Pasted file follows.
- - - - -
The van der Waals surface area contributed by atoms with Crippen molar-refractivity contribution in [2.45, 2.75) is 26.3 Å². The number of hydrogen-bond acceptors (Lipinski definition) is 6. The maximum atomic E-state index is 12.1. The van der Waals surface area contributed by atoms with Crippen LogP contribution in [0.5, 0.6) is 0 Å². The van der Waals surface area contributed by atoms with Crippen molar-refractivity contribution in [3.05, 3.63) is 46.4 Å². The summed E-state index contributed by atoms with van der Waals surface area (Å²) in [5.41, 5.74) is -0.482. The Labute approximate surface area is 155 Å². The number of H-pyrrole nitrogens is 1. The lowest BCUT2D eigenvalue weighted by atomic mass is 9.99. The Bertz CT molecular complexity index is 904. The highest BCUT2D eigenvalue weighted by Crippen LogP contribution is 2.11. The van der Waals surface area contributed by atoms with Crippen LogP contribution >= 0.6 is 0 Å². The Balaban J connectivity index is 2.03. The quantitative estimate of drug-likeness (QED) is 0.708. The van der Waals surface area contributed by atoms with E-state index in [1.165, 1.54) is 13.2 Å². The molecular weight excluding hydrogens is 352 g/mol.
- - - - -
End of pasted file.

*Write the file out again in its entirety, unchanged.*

The van der Waals surface area contributed by atoms with Crippen molar-refractivity contribution in [2.45, 2.75) is 26.3 Å². The number of hydrogen-bond acceptors (Lipinski definition) is 6. The maximum atomic E-state index is 12.1. The van der Waals surface area contributed by atoms with Crippen LogP contribution in [0.5, 0.6) is 0 Å². The van der Waals surface area contributed by atoms with Crippen molar-refractivity contribution in [3.05, 3.63) is 46.4 Å². The summed E-state index contributed by atoms with van der Waals surface area (Å²) in [5.41, 5.74) is -0.482. The Labute approximate surface area is 155 Å². The number of H-pyrrole nitrogens is 1. The lowest BCUT2D eigenvalue weighted by atomic mass is 9.99. The Bertz CT molecular complexity index is 904. The highest BCUT2D eigenvalue weighted by Crippen LogP contribution is 2.11. The van der Waals surface area contributed by atoms with Crippen LogP contribution >= 0.6 is 0 Å². The Balaban J connectivity index is 2.03. The quantitative estimate of drug-likeness (QED) is 0.708. The van der Waals surface area contributed by atoms with E-state index in [1.165, 1.54) is 13.2 Å². The molecular weight excluding hydrogens is 352 g/mol.